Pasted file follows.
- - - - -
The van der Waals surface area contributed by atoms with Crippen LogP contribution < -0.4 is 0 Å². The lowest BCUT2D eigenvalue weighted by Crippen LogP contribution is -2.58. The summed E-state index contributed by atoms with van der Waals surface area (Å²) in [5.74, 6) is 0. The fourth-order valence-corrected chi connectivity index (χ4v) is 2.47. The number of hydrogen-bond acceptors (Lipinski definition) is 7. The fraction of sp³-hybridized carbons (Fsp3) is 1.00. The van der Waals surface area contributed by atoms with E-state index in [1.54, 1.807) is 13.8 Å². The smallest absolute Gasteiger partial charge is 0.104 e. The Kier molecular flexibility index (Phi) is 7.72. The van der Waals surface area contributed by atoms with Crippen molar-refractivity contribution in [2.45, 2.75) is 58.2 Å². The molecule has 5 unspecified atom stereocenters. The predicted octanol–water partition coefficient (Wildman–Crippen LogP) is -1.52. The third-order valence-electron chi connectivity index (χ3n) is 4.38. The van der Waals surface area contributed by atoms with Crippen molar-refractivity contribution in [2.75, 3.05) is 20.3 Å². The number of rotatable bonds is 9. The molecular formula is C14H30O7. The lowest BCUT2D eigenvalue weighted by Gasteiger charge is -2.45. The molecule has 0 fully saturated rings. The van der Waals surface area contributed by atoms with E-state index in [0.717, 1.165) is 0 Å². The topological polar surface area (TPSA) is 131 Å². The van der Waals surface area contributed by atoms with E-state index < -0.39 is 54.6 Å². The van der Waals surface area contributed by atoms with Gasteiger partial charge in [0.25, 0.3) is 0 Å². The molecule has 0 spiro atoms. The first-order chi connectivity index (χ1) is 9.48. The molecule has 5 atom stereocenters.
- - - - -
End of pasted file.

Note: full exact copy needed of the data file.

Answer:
The van der Waals surface area contributed by atoms with Crippen LogP contribution < -0.4 is 0 Å². The lowest BCUT2D eigenvalue weighted by Crippen LogP contribution is -2.58. The summed E-state index contributed by atoms with van der Waals surface area (Å²) in [5.74, 6) is 0. The fourth-order valence-corrected chi connectivity index (χ4v) is 2.47. The number of hydrogen-bond acceptors (Lipinski definition) is 7. The fraction of sp³-hybridized carbons (Fsp3) is 1.00. The van der Waals surface area contributed by atoms with E-state index in [1.54, 1.807) is 13.8 Å². The smallest absolute Gasteiger partial charge is 0.104 e. The Kier molecular flexibility index (Phi) is 7.72. The van der Waals surface area contributed by atoms with Crippen molar-refractivity contribution in [2.45, 2.75) is 58.2 Å². The molecule has 5 unspecified atom stereocenters. The predicted octanol–water partition coefficient (Wildman–Crippen LogP) is -1.52. The third-order valence-electron chi connectivity index (χ3n) is 4.38. The van der Waals surface area contributed by atoms with Crippen molar-refractivity contribution in [2.75, 3.05) is 20.3 Å². The number of rotatable bonds is 9. The molecular formula is C14H30O7. The lowest BCUT2D eigenvalue weighted by Gasteiger charge is -2.45. The molecule has 0 fully saturated rings. The van der Waals surface area contributed by atoms with E-state index in [0.717, 1.165) is 0 Å². The topological polar surface area (TPSA) is 131 Å². The van der Waals surface area contributed by atoms with E-state index < -0.39 is 54.6 Å². The van der Waals surface area contributed by atoms with Gasteiger partial charge in [0.25, 0.3) is 0 Å². The molecule has 0 spiro atoms. The first-order chi connectivity index (χ1) is 9.48. The molecule has 5 atom stereocenters.